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Erläuterungen zu diesen US-AUDIO Seiten der 1950er Jahre

Die hier stehenden amerikanischen Artikel aus 1959 (aus der US-AUDIO) sind teilweise sehr gewöhnungsbedürftig, weil sie erstens aus einer längst vergangenen Zeit stammen und zweitens, weil dort in den USA ganz "anders" gedacht wurde als bei uns in Old Germany oder in Europa.

Vergleichbar mit unseren deutschen Hifi-Magazinen etwa ab 1962 ist jedoch, daß auch diese Zeitschrift ihre Anzeigen- Kunden und -Leser (be- oder ab- ?) werben mußte. - Weiterhin sind die Dimensionen des amerikanischen Kontinents mit den unseren hier in Europa nicht vergleichbar. - Ein Redaktions-"Trip" von New York nach Los Angeles oder Chicago oder gar in die Wüste nach Las-Vegas zu einer der CES- Audio- "Shows" war - auch mit dem Flugzeug - immer noch eine Weltreise. Und jede Ausstellung oder "Messe" wurde als "Show" deklariert. Und natürlich, in USA musste alles "Show" sein, um beim Publikum einige Aufmerksamkeit zu erzeugen.


Die monatliche Kolumne - Editors' REVIEW - das Editorial

During one of the habitual talk-fests commonly engaged in by those interested in the art of sound reproduction, the question came up about the perspective in which a particular recording was made. And with it, came the discussion about how recordings made with different perspectives will sound in various rooms.

Now it is fairly well known in the sound movie business that the sound must appear to be creditable to the scene which accompanies it.

Ein paar Beispiele

For example, an intimate two-shot must have a close-up quality to it, completely free of any "room sound" - which is another name for reverberation.

Similarly, an orator (Redner) on the rostrum (Podium) in a large hall must sound as though he were actually there - even if the camera moves in for a close-up, there should be some room sound remaining.

Sound picture engineers, directors, and producers have become so accustomed to these requirements that it is rare that you hear a sound which is not in keeping with the picture.

Eine Ausnahme (im Kino oder Fernsehen)

The one exception is likely to be the case where the camera alternates between long-shots, medium-shots, and close-ups on a singer performing on a stage. Here, in order to keep the singing voice consistent throughout, the sound quality is usually a compromise, and does not change from one camera position to another.

Bei Orchesteraufnahmen

In orchestral recordings, in contrast, there is no picture to guide the listener. However, when one pays close attention to the amount and type of reverberation, he should be able to approximate the microphone positions, particularly with monophonic recordings.

Some orchestras are microphoned so that they sound as though they were in a large hall, and the listener seems to be back about 25 rows. A prime example of this type of recording can be heard in practically any number by the Pittsburgh orchestra under Steinberg.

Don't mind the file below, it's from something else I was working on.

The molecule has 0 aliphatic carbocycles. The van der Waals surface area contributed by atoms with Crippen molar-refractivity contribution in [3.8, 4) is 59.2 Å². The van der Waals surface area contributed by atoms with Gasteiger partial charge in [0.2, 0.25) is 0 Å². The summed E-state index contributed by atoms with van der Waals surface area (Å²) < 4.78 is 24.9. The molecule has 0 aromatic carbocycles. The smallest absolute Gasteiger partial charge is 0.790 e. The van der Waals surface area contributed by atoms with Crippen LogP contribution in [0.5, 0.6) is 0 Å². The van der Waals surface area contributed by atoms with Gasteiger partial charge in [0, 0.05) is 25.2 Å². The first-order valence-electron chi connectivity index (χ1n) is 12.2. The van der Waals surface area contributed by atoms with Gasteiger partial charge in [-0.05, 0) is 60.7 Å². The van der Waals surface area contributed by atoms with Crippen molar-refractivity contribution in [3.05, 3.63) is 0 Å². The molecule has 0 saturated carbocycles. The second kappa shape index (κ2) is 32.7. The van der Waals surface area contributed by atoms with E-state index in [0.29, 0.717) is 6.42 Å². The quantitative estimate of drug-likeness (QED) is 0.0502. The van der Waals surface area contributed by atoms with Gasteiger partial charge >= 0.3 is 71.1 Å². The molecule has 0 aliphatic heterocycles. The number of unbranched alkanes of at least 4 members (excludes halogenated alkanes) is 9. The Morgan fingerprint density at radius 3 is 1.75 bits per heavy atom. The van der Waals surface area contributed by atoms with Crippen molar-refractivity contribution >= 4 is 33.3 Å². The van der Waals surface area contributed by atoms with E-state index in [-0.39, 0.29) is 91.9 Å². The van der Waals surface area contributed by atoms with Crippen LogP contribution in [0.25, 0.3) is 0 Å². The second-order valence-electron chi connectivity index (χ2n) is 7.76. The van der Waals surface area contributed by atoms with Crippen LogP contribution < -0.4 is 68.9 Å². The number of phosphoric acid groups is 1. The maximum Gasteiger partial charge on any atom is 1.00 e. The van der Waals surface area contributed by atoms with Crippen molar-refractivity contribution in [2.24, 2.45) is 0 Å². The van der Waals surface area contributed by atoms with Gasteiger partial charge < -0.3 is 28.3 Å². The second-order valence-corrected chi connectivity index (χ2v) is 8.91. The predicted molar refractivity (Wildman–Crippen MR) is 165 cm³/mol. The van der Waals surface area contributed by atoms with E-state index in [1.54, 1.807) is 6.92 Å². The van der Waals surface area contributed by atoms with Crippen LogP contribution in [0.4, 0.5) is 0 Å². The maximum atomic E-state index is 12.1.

The opposite of this gives the impression that the microphones are distributed throughout the orchestra, at no time more than a foot or so from the instruments, and most of the discs from the Westminister Laboratory series are in this group.

Und dann das Hören der Aufnahmen zuhause

In the distant microphoning, the dynamic range is reduced by the "flywheel" effect of the large hall; in the close-up technique, the dynamic range is high. As we see it, therefore, this means that in the home, the distant type of microphoning can be listened to comfortably in a small room, since the reverberation of the performing location is added to that of the listening room, and in this case the reverberation of the hall is sufficient in itself.

However, with the close-up technique, listening in a small room gives the impression of being crowded amongst the musicians. On the other hand, if the listening room is larger, one gets the impression of being on the stage with the orchestra, yet not being crowded.

Die richtigen Platten auswählen

Short of providing some reverberation device in the home, there is very little that can be done about this problem - except to be careful to choose records suited to his particular listening conditions.

We have always felt that the close-up quality, such as that of the Westminster Lab series, was interesting, because we do not hold that it is necessary to be transported into the 25th row of some auditorium to hear our music.

If the nearness of the performance makes it more interesting to the listener, that is what he should have. But we realize that in most instances we have listened to the Lab records in a rather larger listening room than usual, and that furthermore, we usually have several speakers throughout the house playing simultaneously, giving an increased reverberation, in effect, in the listening area.

Makes an interesting experiment, though. Just try listening to extremes of reverberations in both large and very small rooms. Should provide the subject for a whole evening's experimentation - and enlightenment.
And that is practically our last word for this year, except that.

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